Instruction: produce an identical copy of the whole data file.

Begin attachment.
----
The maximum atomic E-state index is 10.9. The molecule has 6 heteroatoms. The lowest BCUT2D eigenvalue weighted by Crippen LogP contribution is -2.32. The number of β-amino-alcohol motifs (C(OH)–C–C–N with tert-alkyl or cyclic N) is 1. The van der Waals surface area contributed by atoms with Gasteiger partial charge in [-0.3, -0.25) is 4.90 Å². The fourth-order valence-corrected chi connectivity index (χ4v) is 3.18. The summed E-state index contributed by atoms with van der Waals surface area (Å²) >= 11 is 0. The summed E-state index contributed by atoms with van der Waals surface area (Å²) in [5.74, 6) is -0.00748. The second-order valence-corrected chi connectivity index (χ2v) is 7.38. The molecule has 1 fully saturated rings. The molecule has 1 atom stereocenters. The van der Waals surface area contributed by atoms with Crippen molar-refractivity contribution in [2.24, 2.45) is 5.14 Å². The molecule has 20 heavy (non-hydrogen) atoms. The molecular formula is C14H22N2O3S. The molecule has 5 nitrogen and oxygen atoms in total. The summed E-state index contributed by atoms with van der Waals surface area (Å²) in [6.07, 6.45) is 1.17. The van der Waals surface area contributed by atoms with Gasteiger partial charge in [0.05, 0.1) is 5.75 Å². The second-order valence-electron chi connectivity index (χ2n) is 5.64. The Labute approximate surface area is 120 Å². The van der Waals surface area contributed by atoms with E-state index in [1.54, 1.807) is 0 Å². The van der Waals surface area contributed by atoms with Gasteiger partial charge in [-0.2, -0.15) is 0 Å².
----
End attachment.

The maximum atomic E-state index is 10.9. The molecule has 6 heteroatoms. The lowest BCUT2D eigenvalue weighted by Crippen LogP contribution is -2.32. The number of β-amino-alcohol motifs (C(OH)–C–C–N with tert-alkyl or cyclic N) is 1. The van der Waals surface area contributed by atoms with Gasteiger partial charge in [-0.3, -0.25) is 4.90 Å². The fourth-order valence-corrected chi connectivity index (χ4v) is 3.18. The summed E-state index contributed by atoms with van der Waals surface area (Å²) >= 11 is 0. The summed E-state index contributed by atoms with van der Waals surface area (Å²) in [5.74, 6) is -0.00748. The second-order valence-corrected chi connectivity index (χ2v) is 7.38. The molecule has 1 fully saturated rings. The molecule has 1 atom stereocenters. The van der Waals surface area contributed by atoms with Crippen molar-refractivity contribution in [2.24, 2.45) is 5.14 Å². The molecule has 20 heavy (non-hydrogen) atoms. The molecular formula is C14H22N2O3S. The molecule has 5 nitrogen and oxygen atoms in total. The summed E-state index contributed by atoms with van der Waals surface area (Å²) in [6.07, 6.45) is 1.17. The van der Waals surface area contributed by atoms with Gasteiger partial charge in [0.05, 0.1) is 5.75 Å². The second-order valence-electron chi connectivity index (χ2n) is 5.64. The Labute approximate surface area is 120 Å². The van der Waals surface area contributed by atoms with E-state index in [1.54, 1.807) is 0 Å². The van der Waals surface area contributed by atoms with Gasteiger partial charge in [-0.2, -0.15) is 0 Å².